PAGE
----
Watch CBSN Live

The Truth About Social Security Cuts

It's hard to find a deficit or budget reduction plan in Washington that doesn't mention Social Security benefit cuts. But at least for now, the White House is not going to directly put the program on the negotiating table, according to the Washington Post.

Still, that doesn't mean Social Security won't continue to be a political football. For starters, Rep. Paul Ryan (R-Wis.), the new head of the House Budget Committee, will be delivering the official Republican response to the State of the Union. Ryan has been a vocal proponent of big cuts to Social Security. So you know this topic isn't going to just vanish from the ether.

With the debate and rhetoric over Social Security and its future likely to continue, here are some points to keep in mind:

  • Social Security needs a tune-up, not an overhaul. It may make for a great sound bite, but Social Security is not going broke. Come 2037, if Washington were to do nothing, the program would be able to pay out about 75 percent or so of its current benefits. That's a long way from zero percent.
  • The funding gap can be solved without draconian cuts to benefits. Tweaks such as raising the retirement age slightly and lifting the cap on earnings that are subject to Social Security taxes -- the 2011 cap is $106,800 -- would ensure Social Security stays on firm fiscal footing past 2037, and not in any way be a drain on the federal budget. That is, the payments into the system would cover the payout. In fact, in 2005, Peter Orszag, who went on to serve as President Obama's director of the Office of Management and Budget, and Peter Diamond, who went on to win the 2010 Nobel for economics, tackled the topic of how to save Social Security in a study for the Brookings Institute. Their conclusion? "Social Security's long-term financial health can be restored through modest adjustments. Major surgery is neither warranted nor desirable, in our view."
The modest adjustments proposed by Diamond and Orszag -- a mix of ideas including raising the retirement age and lowering benefits for the wealthy -- would not have changed the benefits for anyone older than 55. The average 45-year old wage earner would have been hit with a 1 percent benefit cut, the average 35-year-old worker would have a benefit reduction of less than 5 percent, and an average 25-year old less than 10 percent. Not exactly the end of the world.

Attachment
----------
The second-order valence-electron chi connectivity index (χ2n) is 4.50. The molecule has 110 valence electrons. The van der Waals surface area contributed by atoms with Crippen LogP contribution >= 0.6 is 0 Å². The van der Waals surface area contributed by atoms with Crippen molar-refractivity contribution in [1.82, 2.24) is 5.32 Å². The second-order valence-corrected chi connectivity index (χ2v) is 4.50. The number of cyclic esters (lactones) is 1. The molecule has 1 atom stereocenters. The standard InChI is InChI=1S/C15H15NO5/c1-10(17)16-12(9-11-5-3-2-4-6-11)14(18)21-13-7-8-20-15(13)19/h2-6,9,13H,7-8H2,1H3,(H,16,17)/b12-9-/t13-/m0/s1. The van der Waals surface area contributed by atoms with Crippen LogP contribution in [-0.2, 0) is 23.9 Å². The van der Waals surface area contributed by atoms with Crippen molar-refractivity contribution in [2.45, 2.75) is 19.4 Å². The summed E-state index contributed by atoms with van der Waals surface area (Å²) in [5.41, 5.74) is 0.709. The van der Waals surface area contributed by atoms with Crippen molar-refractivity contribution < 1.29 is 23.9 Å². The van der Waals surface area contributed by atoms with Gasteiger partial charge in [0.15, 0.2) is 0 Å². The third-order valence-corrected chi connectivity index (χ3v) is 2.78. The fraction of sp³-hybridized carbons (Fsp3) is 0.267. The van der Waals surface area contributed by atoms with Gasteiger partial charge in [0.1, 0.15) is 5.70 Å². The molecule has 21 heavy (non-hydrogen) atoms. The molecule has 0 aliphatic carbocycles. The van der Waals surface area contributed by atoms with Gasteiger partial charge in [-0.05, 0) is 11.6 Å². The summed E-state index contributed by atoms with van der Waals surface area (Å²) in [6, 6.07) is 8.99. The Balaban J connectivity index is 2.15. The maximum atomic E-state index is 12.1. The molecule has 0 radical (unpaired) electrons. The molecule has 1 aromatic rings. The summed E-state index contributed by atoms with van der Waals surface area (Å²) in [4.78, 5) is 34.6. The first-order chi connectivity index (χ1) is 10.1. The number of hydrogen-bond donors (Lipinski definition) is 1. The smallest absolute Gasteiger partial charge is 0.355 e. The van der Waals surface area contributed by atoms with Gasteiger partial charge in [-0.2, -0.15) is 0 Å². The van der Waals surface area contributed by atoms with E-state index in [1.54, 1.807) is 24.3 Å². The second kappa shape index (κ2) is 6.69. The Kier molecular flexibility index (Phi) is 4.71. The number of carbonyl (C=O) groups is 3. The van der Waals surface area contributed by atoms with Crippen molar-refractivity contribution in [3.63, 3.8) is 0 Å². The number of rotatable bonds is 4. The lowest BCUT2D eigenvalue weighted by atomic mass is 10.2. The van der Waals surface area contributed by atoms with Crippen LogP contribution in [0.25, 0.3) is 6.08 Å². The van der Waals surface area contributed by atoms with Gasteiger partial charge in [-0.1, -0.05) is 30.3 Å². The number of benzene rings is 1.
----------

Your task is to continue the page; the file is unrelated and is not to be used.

• Americans are pretty clear which Social Security fix they would stomach. Politicians espousing drastic cuts to Social Security benefits aren't exactly in sync with the electorate. A recent poll reports that 77 percent of Americans favor raising the wages that are taxed for Social Security as a way to shore up the program, while only 10 percent say they prefer benefit cuts to the program. Interestingly, even 67 percent of poll respondents who identify themselves as Tea Party members were for raising the wage limit on the Social Security payroll tax rather than cutting benefits. Just 20 percent of Tea Party respondents preferred cuts to Social Security benefits as a way to stabilize the program.
  • None of the changes being proposed would impact current seniors. If you're interested in facts and not sound-bite hyperbole, tune out anyone who starts lamenting how cuts would unduly impact today's seniors. They won't. Just this past weekend, House majority leader Eric Cantor (R-Va) said any changes to Social Security would not impact individuals 55 and older. Moreover, deficit cutting proposals to raise the full retirement age for Social Security to 69 would be phased-in so they would only affect today's toddlers, not Baby Boomers, nor Gen X or Gen Y.

More on MoneyWatch:

View CBS News In
CBS News App Open
Chrome Safari Continue